Silver Screen: The Hunger Games: Mockingjay Part I ***
Blame Harry Potter.
The movie adaptations of J.K. Rowling’s mega-bestselling series were so slavishly devoted to their source material that the only way to cover all 750-plus pages of the final installment was to divide the action into two movies. The result was an undeniably faithful retelling, and also one of the single most boring blockbuster movies of all time leading up to the satisfying conclusion. The Twilight series followed suit by bifurcating its final chapter, which worked relatively well considering that after two movies of almost no action or forward momentum Breaking Dawn was overstuffed with hothouse absurdity.
The decision to split the last installment of the Hunger Games trilogy into two movies appears to have been driven entirely by the bottom line. Fans are definitely being milked, possibly bilked, by this flagrantly wayward bit of time-killing, which is never able to justify its existence as a standalone movie. In fact, it’s barely a movie; Mockingjay Part I plays more like one girl’s heroic quest to film the DVD extras for Mockingjay Part II.
Having twice survived the Hunger Games, Katniss (Jennifer Lawrence) has escaped the clutches of the Capitol and found refuge in the hidden underground base of District Thirteen. The resistance fighters in Thirteen, presumed dead for many years, have spent that time training their forces and gathering weaponry to mount a full-scale revolt. Rebel leader President Alma Coin (Julianne Moore) has conspired with Hunger Games architect Plutarch Heavensbee (Philip Seymour Hoffman) and a slew of Capitol separatists, and now she has Katniss, the face of the revolution.
Almost the entirety of Mockingjay’s two-hour running time is concerned with Katniss filming a series of propaganda videos to inspire revolt among the other districts. It’s something like an activist take on My Fair Lady, in which the reluctant heroine must be trained to walk and talk (and sing) like a proper revolutionary. Her education requires a lot of tangential floundering, including not one but two separate trips to bombed-out districts where we learn that the tyrannical forces of the Capitol sure are real mean. You know, in case that wasn’t already clear when they pitted innocent children against one another in a televised battle to the death.
The screenplay, from talented writers Danny Strong (Recount, The Butler) and Peter Craig (The Town), attempts to fill the time with some quasi-philosophical pontificating about the nature of propaganda and the personal cost of being remade as an icon. It’s full of cutesy meta-references to Lawrence’s own transformation into a superstar and the marketing of the films themselves, complete with one agitprop spot that uses the series’ actual logo and title cards to present what’s essentially a teaser trailer for the very movie we’re watching. It’s clever but not terribly substantial and totally saps the story’s momentum.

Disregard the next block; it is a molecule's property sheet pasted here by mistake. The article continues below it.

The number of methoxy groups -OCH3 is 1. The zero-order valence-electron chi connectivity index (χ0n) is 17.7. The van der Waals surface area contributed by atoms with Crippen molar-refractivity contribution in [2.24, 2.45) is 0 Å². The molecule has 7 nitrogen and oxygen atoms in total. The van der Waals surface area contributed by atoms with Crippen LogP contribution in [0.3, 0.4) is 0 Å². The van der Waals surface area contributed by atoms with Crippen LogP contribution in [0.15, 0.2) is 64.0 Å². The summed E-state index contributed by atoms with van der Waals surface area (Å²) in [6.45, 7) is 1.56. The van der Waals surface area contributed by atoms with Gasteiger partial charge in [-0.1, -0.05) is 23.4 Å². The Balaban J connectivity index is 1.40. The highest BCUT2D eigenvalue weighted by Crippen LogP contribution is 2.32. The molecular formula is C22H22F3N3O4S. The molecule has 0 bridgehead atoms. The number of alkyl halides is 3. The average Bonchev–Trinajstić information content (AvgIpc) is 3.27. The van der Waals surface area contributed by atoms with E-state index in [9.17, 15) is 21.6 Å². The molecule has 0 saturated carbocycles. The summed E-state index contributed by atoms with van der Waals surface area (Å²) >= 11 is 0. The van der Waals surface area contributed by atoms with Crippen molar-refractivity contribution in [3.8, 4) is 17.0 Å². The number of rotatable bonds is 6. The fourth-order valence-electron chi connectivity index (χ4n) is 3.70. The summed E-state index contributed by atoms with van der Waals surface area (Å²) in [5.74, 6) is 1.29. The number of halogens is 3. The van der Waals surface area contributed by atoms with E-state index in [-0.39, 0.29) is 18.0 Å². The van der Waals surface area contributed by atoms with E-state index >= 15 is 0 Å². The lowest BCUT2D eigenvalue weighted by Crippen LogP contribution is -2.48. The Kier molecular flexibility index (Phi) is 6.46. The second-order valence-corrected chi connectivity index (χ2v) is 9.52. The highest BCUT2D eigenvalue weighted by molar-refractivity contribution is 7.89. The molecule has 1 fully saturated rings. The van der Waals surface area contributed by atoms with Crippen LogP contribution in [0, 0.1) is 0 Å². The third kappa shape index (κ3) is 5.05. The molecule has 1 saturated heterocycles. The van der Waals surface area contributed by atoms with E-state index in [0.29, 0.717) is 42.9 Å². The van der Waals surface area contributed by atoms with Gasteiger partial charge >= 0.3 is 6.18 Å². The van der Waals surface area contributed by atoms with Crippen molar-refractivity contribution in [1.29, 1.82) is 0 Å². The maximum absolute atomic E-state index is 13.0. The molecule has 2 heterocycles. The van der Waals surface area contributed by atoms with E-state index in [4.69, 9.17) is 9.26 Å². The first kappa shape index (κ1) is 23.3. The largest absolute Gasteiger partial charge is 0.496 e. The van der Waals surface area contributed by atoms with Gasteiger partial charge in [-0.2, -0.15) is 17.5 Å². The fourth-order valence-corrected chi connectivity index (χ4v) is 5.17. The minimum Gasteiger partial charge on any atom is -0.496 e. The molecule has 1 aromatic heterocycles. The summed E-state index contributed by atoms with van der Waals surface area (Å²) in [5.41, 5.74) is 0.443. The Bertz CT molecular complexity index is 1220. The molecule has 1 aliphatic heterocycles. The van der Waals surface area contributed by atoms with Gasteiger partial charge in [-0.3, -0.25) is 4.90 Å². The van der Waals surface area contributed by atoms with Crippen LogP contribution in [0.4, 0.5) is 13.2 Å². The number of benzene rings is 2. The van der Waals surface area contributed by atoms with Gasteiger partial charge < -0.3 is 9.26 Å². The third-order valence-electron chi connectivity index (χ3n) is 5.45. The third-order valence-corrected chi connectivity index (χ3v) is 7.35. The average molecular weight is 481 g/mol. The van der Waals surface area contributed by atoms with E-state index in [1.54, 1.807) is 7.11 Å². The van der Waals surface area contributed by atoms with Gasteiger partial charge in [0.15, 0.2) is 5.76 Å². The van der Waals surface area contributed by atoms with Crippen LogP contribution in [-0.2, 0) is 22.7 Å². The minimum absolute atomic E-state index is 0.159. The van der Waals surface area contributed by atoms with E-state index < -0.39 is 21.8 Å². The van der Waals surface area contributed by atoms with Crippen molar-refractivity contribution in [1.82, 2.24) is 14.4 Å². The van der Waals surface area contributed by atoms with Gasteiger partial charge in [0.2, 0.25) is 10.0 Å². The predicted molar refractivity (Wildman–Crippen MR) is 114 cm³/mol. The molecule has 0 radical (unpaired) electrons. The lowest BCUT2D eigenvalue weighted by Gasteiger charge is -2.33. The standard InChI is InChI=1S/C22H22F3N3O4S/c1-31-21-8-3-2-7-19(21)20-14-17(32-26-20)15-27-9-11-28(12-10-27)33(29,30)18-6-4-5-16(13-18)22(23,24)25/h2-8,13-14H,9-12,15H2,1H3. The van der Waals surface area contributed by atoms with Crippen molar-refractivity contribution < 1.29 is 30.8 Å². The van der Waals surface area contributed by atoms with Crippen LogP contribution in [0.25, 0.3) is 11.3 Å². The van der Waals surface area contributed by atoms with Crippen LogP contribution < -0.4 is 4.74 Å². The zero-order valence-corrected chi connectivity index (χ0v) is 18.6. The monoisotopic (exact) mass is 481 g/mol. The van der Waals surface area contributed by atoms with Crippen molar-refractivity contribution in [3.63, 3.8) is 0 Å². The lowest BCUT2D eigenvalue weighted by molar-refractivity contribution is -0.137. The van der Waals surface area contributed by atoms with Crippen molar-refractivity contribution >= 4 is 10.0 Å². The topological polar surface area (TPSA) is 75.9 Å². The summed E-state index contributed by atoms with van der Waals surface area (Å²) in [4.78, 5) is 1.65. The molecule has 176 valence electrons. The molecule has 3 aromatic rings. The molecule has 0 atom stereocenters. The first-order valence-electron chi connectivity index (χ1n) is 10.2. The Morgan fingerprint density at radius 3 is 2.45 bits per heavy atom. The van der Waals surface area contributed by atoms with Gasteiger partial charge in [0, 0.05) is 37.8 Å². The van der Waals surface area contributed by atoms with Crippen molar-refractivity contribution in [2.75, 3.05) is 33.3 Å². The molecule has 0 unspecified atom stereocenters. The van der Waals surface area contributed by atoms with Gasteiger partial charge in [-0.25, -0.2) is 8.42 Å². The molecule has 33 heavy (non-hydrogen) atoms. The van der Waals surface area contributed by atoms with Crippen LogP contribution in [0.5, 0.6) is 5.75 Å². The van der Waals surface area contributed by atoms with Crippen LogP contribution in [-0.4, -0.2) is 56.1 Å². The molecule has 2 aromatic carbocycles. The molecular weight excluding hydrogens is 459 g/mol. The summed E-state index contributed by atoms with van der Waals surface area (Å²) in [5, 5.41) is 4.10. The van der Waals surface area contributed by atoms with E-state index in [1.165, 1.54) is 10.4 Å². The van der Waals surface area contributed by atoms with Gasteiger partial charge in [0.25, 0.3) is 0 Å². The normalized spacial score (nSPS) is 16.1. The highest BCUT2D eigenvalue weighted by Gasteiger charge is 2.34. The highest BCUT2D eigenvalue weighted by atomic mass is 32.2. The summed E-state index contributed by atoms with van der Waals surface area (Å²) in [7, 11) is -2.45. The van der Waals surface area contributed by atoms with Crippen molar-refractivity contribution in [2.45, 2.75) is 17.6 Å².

What’s most frustrating about Mockingjay Part I is how clearly it could have been condensed into forty-five minutes. The final moments take a surprising turn that regain a sense of urgency. Both previous Hunger Games movies were slow starters; a more judiciously paced version of this same material would have made for a fast-paced, truly compelling first act. Instead it’s a $10, two-hour tax of your time and patience, the cinematic equivalent of a toll booth you must pass through to get to your journey’s end.
That’s not to say the footage that exists here is bad so much as it is superfluous. Director Francis Lawrence— no relation to Jennifer— does an excellent job of rooting author Suzanne Collins’s occasionally outlandish story in real human emotions. His handsome aesthetic locates an elusive middle ground between the books’ sometimes dissonant mashup of a grim tone and sci-fi silliness. His work is a steep improvement over the bloodless, too-clean, candy-colored original from director Gary Ross. Lawrence is the man for the job, and if The Hunger Games had been adapted as a longer-form TV series rather than a handful of movies, this digression into politics and the machinations of propaganda could have been an interesting aside.
Now a superstar, Jennifer Lawrence can no longer qualify as the movies’ secret weapon, but she remains their greatest asset. It’s as raw and soulful a performance as you’re likely to find in what is essentially a cartoon for slightly older kids. It’s so easy for even a good actor to get lost in the machinations of a big-budget, effects-heavy franchise— just ask Divergent star Shailene Woodley— but Lawrence grounds the film and never lets the human element become overwhelmed. She’s a gem. Now let’s get this last movie out of the way so she can go on to something else, ideally an internally coherent movie with its own beginning, middle, and end.
Follow Bryan Miller on Twitter@bmillercomedy.